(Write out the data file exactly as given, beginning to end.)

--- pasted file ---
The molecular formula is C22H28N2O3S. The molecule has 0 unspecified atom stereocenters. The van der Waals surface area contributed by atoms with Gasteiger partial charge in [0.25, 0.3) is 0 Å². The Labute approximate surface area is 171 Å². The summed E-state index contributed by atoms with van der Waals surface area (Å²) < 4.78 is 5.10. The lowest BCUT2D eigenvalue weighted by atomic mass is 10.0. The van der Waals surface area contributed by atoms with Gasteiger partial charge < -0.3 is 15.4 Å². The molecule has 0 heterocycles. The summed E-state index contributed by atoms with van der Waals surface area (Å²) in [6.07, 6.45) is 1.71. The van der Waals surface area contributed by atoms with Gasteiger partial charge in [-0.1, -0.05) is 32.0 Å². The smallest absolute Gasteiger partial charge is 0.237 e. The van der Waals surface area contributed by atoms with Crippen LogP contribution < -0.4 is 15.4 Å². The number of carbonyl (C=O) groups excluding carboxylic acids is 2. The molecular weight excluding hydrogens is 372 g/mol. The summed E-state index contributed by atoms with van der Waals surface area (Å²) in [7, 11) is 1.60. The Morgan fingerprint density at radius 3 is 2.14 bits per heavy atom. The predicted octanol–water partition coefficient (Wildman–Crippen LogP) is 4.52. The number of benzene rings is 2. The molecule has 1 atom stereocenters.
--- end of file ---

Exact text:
The molecular formula is C22H28N2O3S. The molecule has 0 unspecified atom stereocenters. The van der Waals surface area contributed by atoms with Gasteiger partial charge in [0.25, 0.3) is 0 Å². The Labute approximate surface area is 171 Å². The summed E-state index contributed by atoms with van der Waals surface area (Å²) < 4.78 is 5.10. The lowest BCUT2D eigenvalue weighted by atomic mass is 10.0. The van der Waals surface area contributed by atoms with Gasteiger partial charge < -0.3 is 15.4 Å². The molecule has 0 heterocycles. The summed E-state index contributed by atoms with van der Waals surface area (Å²) in [6.07, 6.45) is 1.71. The van der Waals surface area contributed by atoms with Gasteiger partial charge in [-0.1, -0.05) is 32.0 Å². The smallest absolute Gasteiger partial charge is 0.237 e. The van der Waals surface area contributed by atoms with Crippen LogP contribution < -0.4 is 15.4 Å². The number of carbonyl (C=O) groups excluding carboxylic acids is 2. The molecular weight excluding hydrogens is 372 g/mol. The summed E-state index contributed by atoms with van der Waals surface area (Å²) in [7, 11) is 1.60. The Morgan fingerprint density at radius 3 is 2.14 bits per heavy atom. The predicted octanol–water partition coefficient (Wildman–Crippen LogP) is 4.52. The number of benzene rings is 2. The molecule has 1 atom stereocenters.